The present invention relates to an automatic chemical analyzer of direct measurement type, designed to subject a plurality of reaction cells, each containing a sample and a reagent, to photometric measurement to determine the absorbancy of the sample, thus analyzing the sample contained in the cell. More particularly, it relates to the technique of compensating for the measurement values for the difference among the light path lengths of the cells.

An automatic chemical analyzer uses a number of reaction cells shaped like a test tube. Each cell is filled with a sample (e.g., urine or serum) and a reagent reacting with a specific component of the sample. The cells are intermittently moved one after another to a position where the photometric measurement is carried out. Light is applied to each cell and passes through it. The light from the cell is separated by a diffraction grating into spectral components. The attenuation of the light component having a specific wavelength is measured, thus determining the content of a particular component of the sample.

To measure accurately the attenuation of the light caused by the samples, the difference in the light path lengths of the cells must be minimized. More specifically, the reaction cells must have substantially the same inner diameter. However, it is very difficult and it costs very much to manufacture such reaction cells. If provided with such cells, the analyzer will be greatly expensive. Therefore, the analyzers commercially available at present are designed with allowance for the difference ranging from 0.17% to 0.33%.

As Lambert-Beer's law teaches, the difference in the light path length directly affects the accuracy of measurement. The difference ranging from 0.17% to 0.33% cannot, therefore, be neglected, and it is desired that the influence of this difference on the measurement accuracy be minimized.

SUMMARY OF THE INVENTION

Accordingly, it is an object of the present invention to provide an automatic chemical analyzer which is not affected by the difference in the light path lengths of reaction cells and can thus analyze samples very accurately.

According to the invention, there is provided an automatic chemical analyzer comprising a calculating section for calculating a compensation coefficient from the absorbancy measured of a cell containing a sample of known absorbancy and the known absorbancy of the sample, and a compensating section for compensating the measured absorbancy for the light path length of the cell filled with the sample, in accordance with the compensation coefficient calculated by the calculating section.

The analyzer according to the invention is inexpensive, is free of the influence of the difference in the light path lengths of the reaction cells, and can thus analyze samples very accurately.

BRIEF DESCRIPTION OF THE DRAWINGS

FIG. 1 is a block diagram of an automatic chemical analyzer according to the present invention;

FIG. 2 schematically shows the positional relation between the reaction cell, on one hand, and photometer and a light source, on the other, all used in the automatic chemical analyzer;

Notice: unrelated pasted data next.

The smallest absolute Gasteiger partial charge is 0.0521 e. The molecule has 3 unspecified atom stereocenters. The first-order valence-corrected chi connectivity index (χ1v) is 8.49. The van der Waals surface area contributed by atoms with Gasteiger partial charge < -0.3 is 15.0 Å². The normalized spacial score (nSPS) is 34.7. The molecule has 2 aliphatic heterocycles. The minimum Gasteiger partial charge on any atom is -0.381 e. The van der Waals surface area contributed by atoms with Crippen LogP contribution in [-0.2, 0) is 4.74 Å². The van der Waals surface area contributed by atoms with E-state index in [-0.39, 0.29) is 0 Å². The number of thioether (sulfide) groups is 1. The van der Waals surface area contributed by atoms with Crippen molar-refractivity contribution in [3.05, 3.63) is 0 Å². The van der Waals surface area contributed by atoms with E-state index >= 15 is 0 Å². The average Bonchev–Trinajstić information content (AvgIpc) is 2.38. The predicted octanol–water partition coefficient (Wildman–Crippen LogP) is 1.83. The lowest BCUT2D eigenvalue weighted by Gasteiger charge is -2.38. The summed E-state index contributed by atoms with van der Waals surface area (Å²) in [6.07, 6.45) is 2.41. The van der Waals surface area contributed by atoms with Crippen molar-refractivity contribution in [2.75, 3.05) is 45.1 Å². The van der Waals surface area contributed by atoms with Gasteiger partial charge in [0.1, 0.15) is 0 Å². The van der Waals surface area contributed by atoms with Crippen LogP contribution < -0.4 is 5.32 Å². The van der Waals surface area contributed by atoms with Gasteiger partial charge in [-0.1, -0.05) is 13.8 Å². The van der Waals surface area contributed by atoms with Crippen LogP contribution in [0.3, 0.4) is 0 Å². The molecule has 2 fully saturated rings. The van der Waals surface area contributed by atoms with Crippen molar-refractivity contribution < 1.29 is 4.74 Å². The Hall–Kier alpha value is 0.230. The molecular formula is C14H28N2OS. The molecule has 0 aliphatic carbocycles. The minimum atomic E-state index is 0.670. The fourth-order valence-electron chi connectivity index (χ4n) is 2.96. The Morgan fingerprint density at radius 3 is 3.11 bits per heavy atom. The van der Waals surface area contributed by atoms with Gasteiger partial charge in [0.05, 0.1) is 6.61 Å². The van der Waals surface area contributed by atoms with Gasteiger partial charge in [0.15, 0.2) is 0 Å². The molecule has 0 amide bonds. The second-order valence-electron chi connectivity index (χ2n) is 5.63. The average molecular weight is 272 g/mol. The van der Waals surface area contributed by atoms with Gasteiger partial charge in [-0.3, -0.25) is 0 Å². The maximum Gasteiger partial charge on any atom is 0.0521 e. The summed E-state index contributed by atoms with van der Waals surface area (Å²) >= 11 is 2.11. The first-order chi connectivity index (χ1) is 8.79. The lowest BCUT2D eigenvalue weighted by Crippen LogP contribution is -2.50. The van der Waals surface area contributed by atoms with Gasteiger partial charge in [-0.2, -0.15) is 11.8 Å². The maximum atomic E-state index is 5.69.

FIG. 3 schematically illustrates the internal structure of the photometer shown in FIG. 2; and

FIG. 4 is a flow chart explaining the operation of the analyzer shown in FIG. 1.

DETAILED DESCRIPTION OF THE PREFERRED EMBODIMENTS

First, the principle of the invention will be described. As is well known, Lambert-Beer's law is represented by the following equation:

log (I0 /I)=Kcl                   (1)

where log (I0 /I) is the absorbancy of a sample. I0 is the intensity of the light passed through pure water, I is the intensity of the light passed through the sample, K is a coefficient of absorbancy, c is the concentration of the sample, and l is the light path length (i.e., the thickness of the sample.

Let it be assumed that the absorbancy (Es) of a sample is known. When the standard light path length (ls) of reaction cells, the absorbancy coefficient (ks) of the sample, and the concentration (cs) of the sample are also known, Es is given as follows:

Es=kscsls                              (2)

Suppose the sample is poured into a reaction cell. When the light path length of the cell is ls', the absorption (Es') of light occurring in the cell is given by the following equation:

Es'=kscsls'                            (3)

Dividing Es of equation (2) by Es' of equation (3), we obtain:

Es/Es'=ls/ls'                                              (4)

Value ls/ls' can be used as coefficient a for compensating the absorbancy for length ls'. Hence, equation (4) reduces to:

a=Es/Es'                                                   (5)

Suppose the reaction cell is emptied and filled with another sample whose absorbancy Ex is unknown. When the measured absorbancy of the other sample is found to be Ex', Ex can be obtained by multiplying Ex' by a.

That is:

Ex=aEx'                                          (6)

In other words, Ex' can be compensated for the light path length ls' in accordance with coefficient a, thereby finding Ex, i.e., the correct absorbancy of the other sample.

An embodiment of the present invention will now be described with reference to the accompanying drawings.

As shown in FIG. 1, the embodiment, or an automatic chemical analyzer comprises first turntable 1, sample supply nozzle 2, second turntable 3, washing unit 4, photometer 5, light source 6, stirring unit 7, pure water supply nozzle 8, reagent supply nozzle 9, sample supply pump 10, syringe 11, pure water supply pump 12, reagent supply pump 13, pure water bottle 14, and a reagent bottle 15. It further comprises A/D converter 16, memory 17, printer 18, CRT display 19, interface 21, operation control unit 22 and console 27.